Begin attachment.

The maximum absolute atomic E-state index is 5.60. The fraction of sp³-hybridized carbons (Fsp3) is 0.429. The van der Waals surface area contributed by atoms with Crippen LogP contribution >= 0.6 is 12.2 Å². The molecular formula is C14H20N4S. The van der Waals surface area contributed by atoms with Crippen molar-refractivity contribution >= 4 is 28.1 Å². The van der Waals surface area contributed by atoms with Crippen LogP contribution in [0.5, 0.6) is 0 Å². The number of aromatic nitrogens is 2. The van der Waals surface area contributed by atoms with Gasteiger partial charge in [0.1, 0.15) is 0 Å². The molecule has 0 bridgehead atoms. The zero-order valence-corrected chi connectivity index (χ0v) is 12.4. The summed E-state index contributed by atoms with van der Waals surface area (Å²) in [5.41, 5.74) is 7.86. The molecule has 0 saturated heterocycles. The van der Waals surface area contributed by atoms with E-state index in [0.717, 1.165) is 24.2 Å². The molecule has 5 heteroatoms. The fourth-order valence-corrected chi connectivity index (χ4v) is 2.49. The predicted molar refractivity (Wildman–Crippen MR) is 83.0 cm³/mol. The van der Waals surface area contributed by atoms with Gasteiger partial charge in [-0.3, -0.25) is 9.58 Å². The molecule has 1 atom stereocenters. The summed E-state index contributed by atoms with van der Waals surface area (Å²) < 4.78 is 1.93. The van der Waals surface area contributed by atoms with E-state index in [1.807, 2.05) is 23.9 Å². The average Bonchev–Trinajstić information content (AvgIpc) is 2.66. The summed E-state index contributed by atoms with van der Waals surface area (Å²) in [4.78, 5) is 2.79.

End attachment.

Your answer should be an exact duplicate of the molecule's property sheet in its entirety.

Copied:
The maximum absolute atomic E-state index is 5.60. The fraction of sp³-hybridized carbons (Fsp3) is 0.429. The van der Waals surface area contributed by atoms with Crippen LogP contribution >= 0.6 is 12.2 Å². The molecular formula is C14H20N4S. The van der Waals surface area contributed by atoms with Crippen molar-refractivity contribution >= 4 is 28.1 Å². The van der Waals surface area contributed by atoms with Crippen LogP contribution in [0.5, 0.6) is 0 Å². The number of aromatic nitrogens is 2. The van der Waals surface area contributed by atoms with Gasteiger partial charge in [0.1, 0.15) is 0 Å². The molecule has 0 bridgehead atoms. The zero-order valence-corrected chi connectivity index (χ0v) is 12.4. The summed E-state index contributed by atoms with van der Waals surface area (Å²) in [5.41, 5.74) is 7.86. The molecule has 0 saturated heterocycles. The van der Waals surface area contributed by atoms with E-state index in [0.717, 1.165) is 24.2 Å². The molecule has 5 heteroatoms. The fourth-order valence-corrected chi connectivity index (χ4v) is 2.49. The predicted molar refractivity (Wildman–Crippen MR) is 83.0 cm³/mol. The van der Waals surface area contributed by atoms with Gasteiger partial charge in [-0.3, -0.25) is 9.58 Å². The molecule has 1 atom stereocenters. The summed E-state index contributed by atoms with van der Waals surface area (Å²) < 4.78 is 1.93. The van der Waals surface area contributed by atoms with E-state index in [1.807, 2.05) is 23.9 Å². The average Bonchev–Trinajstić information content (AvgIpc) is 2.66. The summed E-state index contributed by atoms with van der Waals surface area (Å²) in [4.78, 5) is 2.79.